Does the FO even consider past draft failures?
If I've heard it once, I've heard it a million times............"we shouldn't draft a 1st round DT, because of our past 1st round DT busts."
I simply don't get that. EVERY position has busts, and we've botched up picks in every round over the history of the franchise. So please, explain to this particular fan, why past failures should even be considered for present drafts?
Trung Canidate and Lawrence Phillips didn't stop us from taking Steven Jackson. Good thing.
Eddie Kennison didn't stop us from drafting Torry Holt. Good thing.
Jacoby Shepard (2nd) and T. Fisher (2nd) didn't stop us from drafting Tye Hill. Good thing.
If a top DT prospect is available, should past failures come to mind?
Re: Does the FO even consider past draft failures?
The Big Bison once again evidences the capacity to provoke stimulating debate.
My response. Prior failures are irrelevant unless you are discussing the methodology for valuation. Hindsight is 20-20 and there are no guarantees. This is what professional judgment is all about. YOu use your experience to evaluate personnel and you have confidence in your views. You dont say "I wont draft a running back again because a prior running back failed"
Here is what i am talking about with methodology, which doesnt go to positional analysis at all
1) How much emphasis to put on need. It drives me nuts when people say "Draft the best player available regardless of position" no team does that. There are wide ranges of opinion on how far to "reach" for a player based on need. As an example, for the rams to take a qb, running back or offensive tackle right now with the #13 pick would make no sense at all. We are locked in at those positions. Why would anyone want adrian peterson at 13 if he was available to the rams?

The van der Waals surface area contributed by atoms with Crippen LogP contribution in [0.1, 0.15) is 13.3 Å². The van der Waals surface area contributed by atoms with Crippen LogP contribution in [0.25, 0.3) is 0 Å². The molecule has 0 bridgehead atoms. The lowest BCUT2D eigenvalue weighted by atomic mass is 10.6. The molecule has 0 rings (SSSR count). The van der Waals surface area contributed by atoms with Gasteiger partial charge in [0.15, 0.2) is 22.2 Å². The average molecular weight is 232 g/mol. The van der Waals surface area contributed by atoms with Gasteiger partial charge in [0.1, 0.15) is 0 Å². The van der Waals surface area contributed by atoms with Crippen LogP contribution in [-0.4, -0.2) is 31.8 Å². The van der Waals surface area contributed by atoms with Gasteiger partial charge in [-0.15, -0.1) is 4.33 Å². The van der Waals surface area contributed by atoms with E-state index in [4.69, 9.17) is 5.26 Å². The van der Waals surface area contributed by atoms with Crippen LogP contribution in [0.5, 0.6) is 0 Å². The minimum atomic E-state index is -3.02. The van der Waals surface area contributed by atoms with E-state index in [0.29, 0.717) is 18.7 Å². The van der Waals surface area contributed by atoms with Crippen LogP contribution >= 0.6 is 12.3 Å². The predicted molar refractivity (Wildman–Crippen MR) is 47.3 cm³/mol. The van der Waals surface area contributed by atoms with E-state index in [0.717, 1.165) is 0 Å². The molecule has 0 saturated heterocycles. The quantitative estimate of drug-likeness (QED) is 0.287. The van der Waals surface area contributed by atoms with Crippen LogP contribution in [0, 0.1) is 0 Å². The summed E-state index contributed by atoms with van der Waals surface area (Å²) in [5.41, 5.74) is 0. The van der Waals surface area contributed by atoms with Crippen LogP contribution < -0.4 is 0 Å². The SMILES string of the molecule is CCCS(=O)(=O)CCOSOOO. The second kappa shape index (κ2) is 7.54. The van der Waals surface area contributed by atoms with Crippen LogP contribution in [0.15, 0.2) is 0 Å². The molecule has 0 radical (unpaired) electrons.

2) How much do you count character? Sure, its relevant, but how relevant. Risk equals reward, the more upside the more risk you are willing to take. Risk analysis is different in round one vs round 3.
3) Medical emphasis. How much do you consider prior injury history that is healed today. How much do you consider a current injury that isnt expected to have a long term impact.
I am sure that there are other considerations that people can think of, but from a purely positional standpoint, i dont think its relevant to draft based on prior experience. I think you always look to improve your professional analysis and you go back and look at why a guy didnt do what you expected him to do and see if there are any hints that might help you avoid making the same mistake in the future, but i dont see how you can say that any particular position shouldnt be drafted because you did poorly with it previously. If you do poorly with it long enough, you fire the guy making the decisions and get a new decision maker, you dont decide that you arent going to draft in that spot.
ramming speed to all